UNITED NATIONS, Aug 22 (APP): More than three million Yemenis have been displaced by the ongoing conflict between the Yemeni government and the Houthi group in Yemen, according to a joint report by the UN High Commissioner for Refugees (UNHCR) and International Organization for Migration (IOM).
The UNHCR and IOM said in a statement that the Yemeni conflict, which erupted in late 2014, have uprooted 3,154,572 people, including 2,205,102 individuals who remain displaced across the country.
The two organizations cited a 7% increase in displacement across Yemen since April—when the Yemeni government and Houthis engaged in UN brokered peace talks in Kuwait, with 152,009 individuals fleeing from violence during this period.
“The crisis is forcing more and more people to leave their homes in search of safety,” Ita Schuette, UNHCR’s Deputy Representative in Yemen said in a news release, while announcing the report.
The news release added that due to the escalating conflict and worsening humanitarian conditions, displacement across the country has seen an increase of about seven percent since April, with 152,009 individuals fleeing from violence during this period.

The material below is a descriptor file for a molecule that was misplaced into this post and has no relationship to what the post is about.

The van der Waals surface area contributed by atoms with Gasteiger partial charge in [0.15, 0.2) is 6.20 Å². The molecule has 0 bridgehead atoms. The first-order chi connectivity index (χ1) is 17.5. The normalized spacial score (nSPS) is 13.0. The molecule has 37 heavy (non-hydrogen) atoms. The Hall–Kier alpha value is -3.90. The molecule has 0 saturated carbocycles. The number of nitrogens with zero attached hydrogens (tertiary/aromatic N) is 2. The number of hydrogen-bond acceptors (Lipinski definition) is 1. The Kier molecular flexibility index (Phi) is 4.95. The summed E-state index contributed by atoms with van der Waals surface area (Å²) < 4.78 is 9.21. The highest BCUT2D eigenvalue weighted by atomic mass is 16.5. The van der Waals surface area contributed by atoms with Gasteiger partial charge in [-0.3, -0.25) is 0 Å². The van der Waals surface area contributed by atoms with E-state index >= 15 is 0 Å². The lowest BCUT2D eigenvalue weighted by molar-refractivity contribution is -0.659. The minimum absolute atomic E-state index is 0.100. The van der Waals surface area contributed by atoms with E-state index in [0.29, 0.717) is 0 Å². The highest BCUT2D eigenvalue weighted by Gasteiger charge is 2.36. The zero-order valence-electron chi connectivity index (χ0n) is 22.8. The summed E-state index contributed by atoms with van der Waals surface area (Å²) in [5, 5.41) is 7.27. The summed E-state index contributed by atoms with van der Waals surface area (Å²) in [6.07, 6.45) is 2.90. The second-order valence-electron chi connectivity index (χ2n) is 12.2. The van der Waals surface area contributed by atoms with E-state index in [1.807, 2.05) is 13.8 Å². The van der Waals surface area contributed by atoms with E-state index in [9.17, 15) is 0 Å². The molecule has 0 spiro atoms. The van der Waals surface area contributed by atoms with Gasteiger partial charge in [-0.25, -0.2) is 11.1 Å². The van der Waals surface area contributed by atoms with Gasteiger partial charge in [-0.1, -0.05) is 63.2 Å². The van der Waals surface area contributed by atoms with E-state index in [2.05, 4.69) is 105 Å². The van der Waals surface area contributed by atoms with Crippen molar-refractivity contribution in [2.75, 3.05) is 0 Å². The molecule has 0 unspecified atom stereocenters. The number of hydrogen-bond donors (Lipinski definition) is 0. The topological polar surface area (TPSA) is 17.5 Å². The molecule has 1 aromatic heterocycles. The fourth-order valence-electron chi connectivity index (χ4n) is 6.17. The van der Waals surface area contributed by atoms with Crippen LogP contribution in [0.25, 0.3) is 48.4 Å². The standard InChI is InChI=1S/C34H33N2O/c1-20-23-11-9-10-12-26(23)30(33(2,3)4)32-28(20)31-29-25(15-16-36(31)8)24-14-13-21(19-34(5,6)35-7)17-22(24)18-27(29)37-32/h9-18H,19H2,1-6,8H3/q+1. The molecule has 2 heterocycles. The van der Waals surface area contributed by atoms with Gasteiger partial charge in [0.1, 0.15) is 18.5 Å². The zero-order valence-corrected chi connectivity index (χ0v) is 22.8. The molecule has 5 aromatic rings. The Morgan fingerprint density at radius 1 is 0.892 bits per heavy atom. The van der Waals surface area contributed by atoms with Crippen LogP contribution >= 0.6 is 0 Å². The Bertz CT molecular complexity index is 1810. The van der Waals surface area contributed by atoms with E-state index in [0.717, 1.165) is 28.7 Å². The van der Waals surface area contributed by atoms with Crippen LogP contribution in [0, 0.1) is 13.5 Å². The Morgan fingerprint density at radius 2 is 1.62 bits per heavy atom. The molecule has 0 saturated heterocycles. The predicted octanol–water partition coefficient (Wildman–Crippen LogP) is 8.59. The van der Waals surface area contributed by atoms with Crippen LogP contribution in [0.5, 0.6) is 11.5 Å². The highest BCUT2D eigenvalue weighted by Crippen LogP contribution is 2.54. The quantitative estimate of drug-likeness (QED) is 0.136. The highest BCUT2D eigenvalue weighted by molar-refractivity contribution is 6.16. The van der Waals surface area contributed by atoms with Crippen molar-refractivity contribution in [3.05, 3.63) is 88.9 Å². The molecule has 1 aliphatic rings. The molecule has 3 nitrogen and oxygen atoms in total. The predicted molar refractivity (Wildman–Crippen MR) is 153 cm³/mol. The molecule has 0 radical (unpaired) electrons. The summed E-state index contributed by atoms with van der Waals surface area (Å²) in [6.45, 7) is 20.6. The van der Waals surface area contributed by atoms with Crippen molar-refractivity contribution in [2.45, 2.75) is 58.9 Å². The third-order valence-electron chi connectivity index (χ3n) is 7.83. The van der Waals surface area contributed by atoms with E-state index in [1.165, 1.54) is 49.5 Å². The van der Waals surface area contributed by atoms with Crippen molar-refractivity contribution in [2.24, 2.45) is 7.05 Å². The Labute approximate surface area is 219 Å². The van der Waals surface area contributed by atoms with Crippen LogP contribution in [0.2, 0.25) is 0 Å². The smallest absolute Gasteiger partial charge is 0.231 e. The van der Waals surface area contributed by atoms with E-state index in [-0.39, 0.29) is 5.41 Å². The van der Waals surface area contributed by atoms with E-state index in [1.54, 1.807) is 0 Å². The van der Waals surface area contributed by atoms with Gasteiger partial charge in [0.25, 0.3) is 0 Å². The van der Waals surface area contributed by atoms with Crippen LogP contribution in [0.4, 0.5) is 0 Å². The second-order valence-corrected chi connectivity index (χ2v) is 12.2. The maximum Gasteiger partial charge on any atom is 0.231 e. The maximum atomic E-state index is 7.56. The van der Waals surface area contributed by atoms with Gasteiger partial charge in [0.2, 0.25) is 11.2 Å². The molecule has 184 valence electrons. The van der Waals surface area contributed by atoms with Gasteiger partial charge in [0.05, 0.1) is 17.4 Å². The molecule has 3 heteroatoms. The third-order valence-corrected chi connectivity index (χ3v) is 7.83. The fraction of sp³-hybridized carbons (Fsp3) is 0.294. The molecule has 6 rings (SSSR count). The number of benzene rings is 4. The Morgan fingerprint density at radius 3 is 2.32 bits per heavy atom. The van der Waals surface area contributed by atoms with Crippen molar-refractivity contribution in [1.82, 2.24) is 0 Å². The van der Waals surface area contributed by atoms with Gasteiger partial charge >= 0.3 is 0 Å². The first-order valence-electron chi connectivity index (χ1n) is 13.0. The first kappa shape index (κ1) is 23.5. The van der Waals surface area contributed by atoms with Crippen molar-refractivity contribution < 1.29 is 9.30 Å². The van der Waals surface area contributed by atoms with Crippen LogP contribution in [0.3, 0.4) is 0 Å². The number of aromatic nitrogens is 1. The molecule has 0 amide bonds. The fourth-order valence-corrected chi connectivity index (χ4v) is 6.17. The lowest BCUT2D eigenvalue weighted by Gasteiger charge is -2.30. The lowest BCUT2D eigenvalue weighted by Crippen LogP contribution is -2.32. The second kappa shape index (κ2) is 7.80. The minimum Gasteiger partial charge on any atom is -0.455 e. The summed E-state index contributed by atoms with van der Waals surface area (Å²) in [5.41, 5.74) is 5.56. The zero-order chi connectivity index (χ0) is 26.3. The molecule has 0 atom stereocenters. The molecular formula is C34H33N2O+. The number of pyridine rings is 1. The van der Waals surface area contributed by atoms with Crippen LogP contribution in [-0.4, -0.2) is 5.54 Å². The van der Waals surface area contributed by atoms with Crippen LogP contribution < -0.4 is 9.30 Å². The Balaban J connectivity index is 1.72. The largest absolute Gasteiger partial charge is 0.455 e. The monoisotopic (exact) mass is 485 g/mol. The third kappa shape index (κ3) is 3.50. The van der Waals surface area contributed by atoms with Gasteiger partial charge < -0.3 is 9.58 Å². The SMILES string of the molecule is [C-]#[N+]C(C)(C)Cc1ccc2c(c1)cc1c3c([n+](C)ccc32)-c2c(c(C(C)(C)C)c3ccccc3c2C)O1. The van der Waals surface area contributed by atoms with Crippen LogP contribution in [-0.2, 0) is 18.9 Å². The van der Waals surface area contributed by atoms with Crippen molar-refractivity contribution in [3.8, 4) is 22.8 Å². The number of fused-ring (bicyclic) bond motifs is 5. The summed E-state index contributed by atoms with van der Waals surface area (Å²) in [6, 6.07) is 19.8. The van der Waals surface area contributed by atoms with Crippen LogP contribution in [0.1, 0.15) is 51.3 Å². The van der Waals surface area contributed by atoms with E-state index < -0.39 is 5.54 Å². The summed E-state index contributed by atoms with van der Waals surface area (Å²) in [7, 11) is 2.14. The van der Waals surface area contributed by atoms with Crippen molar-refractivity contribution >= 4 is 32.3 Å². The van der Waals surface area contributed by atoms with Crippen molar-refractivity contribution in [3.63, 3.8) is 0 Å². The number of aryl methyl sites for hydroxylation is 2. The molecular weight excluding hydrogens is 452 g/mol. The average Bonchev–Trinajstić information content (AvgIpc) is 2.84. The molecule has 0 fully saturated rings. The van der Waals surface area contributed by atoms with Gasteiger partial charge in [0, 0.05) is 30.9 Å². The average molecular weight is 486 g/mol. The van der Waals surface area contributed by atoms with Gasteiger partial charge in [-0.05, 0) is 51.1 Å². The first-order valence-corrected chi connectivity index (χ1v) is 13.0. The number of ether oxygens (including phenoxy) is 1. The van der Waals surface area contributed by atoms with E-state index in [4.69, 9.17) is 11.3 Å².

The report, prepared by the Task Force on Population Movement, a technical working group led by the two agencies as part of the humanitarian response to the crisis in Yemen, also said that a significant number of those displaced are attempting to return home, a 24 per cent increase of some 184,491 individuals.
However, it cautioned that movements remained fluid and correlated to moments of lulls or perceived improvements in the conflict.
“IDP returnees are considered to remain within the displacement cycle as long as they have not achieved a sustainable reintegration and their needs remain high, as is also the case for the non displaced host community,”
Laurent De Boeck, IOM Chief of Mission to Yemen, said.
The news release further added that prolonged displacement had adversely impacted the communities hosting uprooted populations, substantially increasing pressures on already scarce resources. The majority of those displaced, some 62 percent, are being hosted by their family and friends while others are using unsuitable shelters.
It further said that for those displaced, the primary challenges continued to be the basic essentials: food, shelter and drinking water.
According to the figures, as the conflict continues, the average length of time people having to spend away from their homes has also increased. Most of those uprooted, some 89 per cent, have been displaced for more than ten months.
The report also includes data on displacement due to natural disasters: at present, 24,744 individuals remain displaced due to cyclones and floods.
Cumulatively, owing to conflict and natural disasters, eight per cent of Yemen’s population now remains displaced.
According to the news release, the report consolidates data from the UNHCR Population Movement Tracking system and the IOM Displacement Tracking Matrix, enabling the release of the most comprehensive estimates of displaced population figures and trends in Yemen to date.